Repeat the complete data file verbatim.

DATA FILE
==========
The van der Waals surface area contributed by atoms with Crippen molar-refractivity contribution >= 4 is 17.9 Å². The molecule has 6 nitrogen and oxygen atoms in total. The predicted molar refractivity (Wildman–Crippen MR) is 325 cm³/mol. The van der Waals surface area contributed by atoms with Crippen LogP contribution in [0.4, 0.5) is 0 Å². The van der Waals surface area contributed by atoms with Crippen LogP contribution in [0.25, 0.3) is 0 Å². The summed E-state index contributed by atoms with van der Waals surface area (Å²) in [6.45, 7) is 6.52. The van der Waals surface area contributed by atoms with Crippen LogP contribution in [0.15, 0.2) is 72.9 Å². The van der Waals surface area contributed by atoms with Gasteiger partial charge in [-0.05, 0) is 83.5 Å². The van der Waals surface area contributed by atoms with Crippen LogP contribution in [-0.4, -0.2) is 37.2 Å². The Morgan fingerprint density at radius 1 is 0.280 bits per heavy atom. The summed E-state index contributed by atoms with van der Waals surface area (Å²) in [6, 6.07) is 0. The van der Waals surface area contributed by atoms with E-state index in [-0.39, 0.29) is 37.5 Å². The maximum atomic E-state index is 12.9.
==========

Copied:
The van der Waals surface area contributed by atoms with Crippen molar-refractivity contribution >= 4 is 17.9 Å². The molecule has 6 nitrogen and oxygen atoms in total. The predicted molar refractivity (Wildman–Crippen MR) is 325 cm³/mol. The van der Waals surface area contributed by atoms with Crippen LogP contribution in [0.4, 0.5) is 0 Å². The van der Waals surface area contributed by atoms with Crippen LogP contribution in [0.25, 0.3) is 0 Å². The summed E-state index contributed by atoms with van der Waals surface area (Å²) in [6.45, 7) is 6.52. The van der Waals surface area contributed by atoms with Crippen LogP contribution in [0.15, 0.2) is 72.9 Å². The van der Waals surface area contributed by atoms with Gasteiger partial charge in [-0.05, 0) is 83.5 Å². The van der Waals surface area contributed by atoms with Crippen LogP contribution in [-0.4, -0.2) is 37.2 Å². The Morgan fingerprint density at radius 1 is 0.280 bits per heavy atom. The summed E-state index contributed by atoms with van der Waals surface area (Å²) in [6, 6.07) is 0. The van der Waals surface area contributed by atoms with E-state index in [-0.39, 0.29) is 37.5 Å². The maximum atomic E-state index is 12.9.